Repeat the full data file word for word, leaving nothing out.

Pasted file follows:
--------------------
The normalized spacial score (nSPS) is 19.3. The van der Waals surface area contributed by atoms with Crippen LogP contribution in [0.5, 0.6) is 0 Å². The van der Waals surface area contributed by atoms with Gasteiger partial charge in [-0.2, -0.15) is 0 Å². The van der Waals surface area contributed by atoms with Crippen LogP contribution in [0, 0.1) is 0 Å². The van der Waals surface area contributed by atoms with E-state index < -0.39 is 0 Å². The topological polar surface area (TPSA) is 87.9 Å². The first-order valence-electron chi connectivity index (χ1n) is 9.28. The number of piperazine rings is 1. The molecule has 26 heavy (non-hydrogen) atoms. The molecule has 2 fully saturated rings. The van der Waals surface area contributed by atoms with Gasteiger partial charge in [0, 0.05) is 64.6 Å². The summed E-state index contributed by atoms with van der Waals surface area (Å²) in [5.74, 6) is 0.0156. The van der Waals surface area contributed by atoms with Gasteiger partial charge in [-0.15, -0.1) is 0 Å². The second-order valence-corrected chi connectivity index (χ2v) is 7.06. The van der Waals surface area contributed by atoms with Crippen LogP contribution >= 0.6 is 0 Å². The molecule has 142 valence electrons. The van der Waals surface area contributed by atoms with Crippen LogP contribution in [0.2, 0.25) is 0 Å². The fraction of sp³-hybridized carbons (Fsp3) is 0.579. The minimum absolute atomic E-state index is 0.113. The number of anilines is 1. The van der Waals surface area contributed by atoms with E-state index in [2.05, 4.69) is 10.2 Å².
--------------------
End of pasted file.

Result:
The normalized spacial score (nSPS) is 19.3. The van der Waals surface area contributed by atoms with Crippen LogP contribution in [0.5, 0.6) is 0 Å². The van der Waals surface area contributed by atoms with Gasteiger partial charge in [-0.2, -0.15) is 0 Å². The van der Waals surface area contributed by atoms with Crippen LogP contribution in [0, 0.1) is 0 Å². The van der Waals surface area contributed by atoms with E-state index < -0.39 is 0 Å². The topological polar surface area (TPSA) is 87.9 Å². The first-order valence-electron chi connectivity index (χ1n) is 9.28. The number of piperazine rings is 1. The molecule has 26 heavy (non-hydrogen) atoms. The molecule has 2 fully saturated rings. The van der Waals surface area contributed by atoms with Gasteiger partial charge in [0, 0.05) is 64.6 Å². The summed E-state index contributed by atoms with van der Waals surface area (Å²) in [5.74, 6) is 0.0156. The van der Waals surface area contributed by atoms with Gasteiger partial charge in [-0.15, -0.1) is 0 Å². The second-order valence-corrected chi connectivity index (χ2v) is 7.06. The van der Waals surface area contributed by atoms with Crippen LogP contribution >= 0.6 is 0 Å². The molecule has 142 valence electrons. The van der Waals surface area contributed by atoms with Crippen LogP contribution in [0.2, 0.25) is 0 Å². The fraction of sp³-hybridized carbons (Fsp3) is 0.579. The minimum absolute atomic E-state index is 0.113. The number of anilines is 1. The van der Waals surface area contributed by atoms with E-state index in [2.05, 4.69) is 10.2 Å².